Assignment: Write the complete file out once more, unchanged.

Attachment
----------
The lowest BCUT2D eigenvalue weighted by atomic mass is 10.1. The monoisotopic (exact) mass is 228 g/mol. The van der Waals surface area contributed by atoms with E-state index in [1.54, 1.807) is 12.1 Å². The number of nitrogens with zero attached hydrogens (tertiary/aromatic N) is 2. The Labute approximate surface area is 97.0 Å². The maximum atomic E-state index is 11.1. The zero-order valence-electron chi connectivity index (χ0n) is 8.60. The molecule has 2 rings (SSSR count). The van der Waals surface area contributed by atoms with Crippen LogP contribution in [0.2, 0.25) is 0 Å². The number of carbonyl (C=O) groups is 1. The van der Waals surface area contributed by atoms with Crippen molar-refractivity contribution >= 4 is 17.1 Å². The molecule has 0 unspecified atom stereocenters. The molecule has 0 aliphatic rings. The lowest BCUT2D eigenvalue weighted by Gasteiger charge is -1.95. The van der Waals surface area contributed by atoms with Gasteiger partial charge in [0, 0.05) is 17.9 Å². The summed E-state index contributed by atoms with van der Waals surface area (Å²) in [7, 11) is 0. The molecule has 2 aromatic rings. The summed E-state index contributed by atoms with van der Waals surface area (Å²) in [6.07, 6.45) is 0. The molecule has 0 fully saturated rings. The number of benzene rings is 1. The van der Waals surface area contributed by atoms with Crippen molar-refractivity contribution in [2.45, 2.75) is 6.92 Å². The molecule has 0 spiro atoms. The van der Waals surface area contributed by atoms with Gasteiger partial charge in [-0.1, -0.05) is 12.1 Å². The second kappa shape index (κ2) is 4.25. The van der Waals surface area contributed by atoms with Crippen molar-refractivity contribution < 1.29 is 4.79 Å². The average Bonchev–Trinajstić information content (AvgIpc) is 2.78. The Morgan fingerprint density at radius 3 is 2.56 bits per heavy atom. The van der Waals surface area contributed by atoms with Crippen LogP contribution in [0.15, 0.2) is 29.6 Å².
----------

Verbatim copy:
The lowest BCUT2D eigenvalue weighted by atomic mass is 10.1. The monoisotopic (exact) mass is 228 g/mol. The van der Waals surface area contributed by atoms with E-state index in [1.54, 1.807) is 12.1 Å². The number of nitrogens with zero attached hydrogens (tertiary/aromatic N) is 2. The Labute approximate surface area is 97.0 Å². The maximum atomic E-state index is 11.1. The zero-order valence-electron chi connectivity index (χ0n) is 8.60. The molecule has 2 rings (SSSR count). The van der Waals surface area contributed by atoms with Crippen LogP contribution in [0.2, 0.25) is 0 Å². The number of carbonyl (C=O) groups is 1. The van der Waals surface area contributed by atoms with Crippen molar-refractivity contribution >= 4 is 17.1 Å². The molecule has 0 unspecified atom stereocenters. The molecule has 0 aliphatic rings. The lowest BCUT2D eigenvalue weighted by Gasteiger charge is -1.95. The van der Waals surface area contributed by atoms with Gasteiger partial charge in [0, 0.05) is 17.9 Å². The summed E-state index contributed by atoms with van der Waals surface area (Å²) in [7, 11) is 0. The molecule has 2 aromatic rings. The summed E-state index contributed by atoms with van der Waals surface area (Å²) in [6.07, 6.45) is 0. The molecule has 0 fully saturated rings. The number of benzene rings is 1. The van der Waals surface area contributed by atoms with Crippen molar-refractivity contribution in [2.45, 2.75) is 6.92 Å². The molecule has 0 spiro atoms. The van der Waals surface area contributed by atoms with Gasteiger partial charge in [-0.1, -0.05) is 12.1 Å². The second kappa shape index (κ2) is 4.25. The van der Waals surface area contributed by atoms with Crippen molar-refractivity contribution < 1.29 is 4.79 Å². The average Bonchev–Trinajstić information content (AvgIpc) is 2.78. The Morgan fingerprint density at radius 3 is 2.56 bits per heavy atom. The van der Waals surface area contributed by atoms with Crippen LogP contribution in [0.15, 0.2) is 29.6 Å².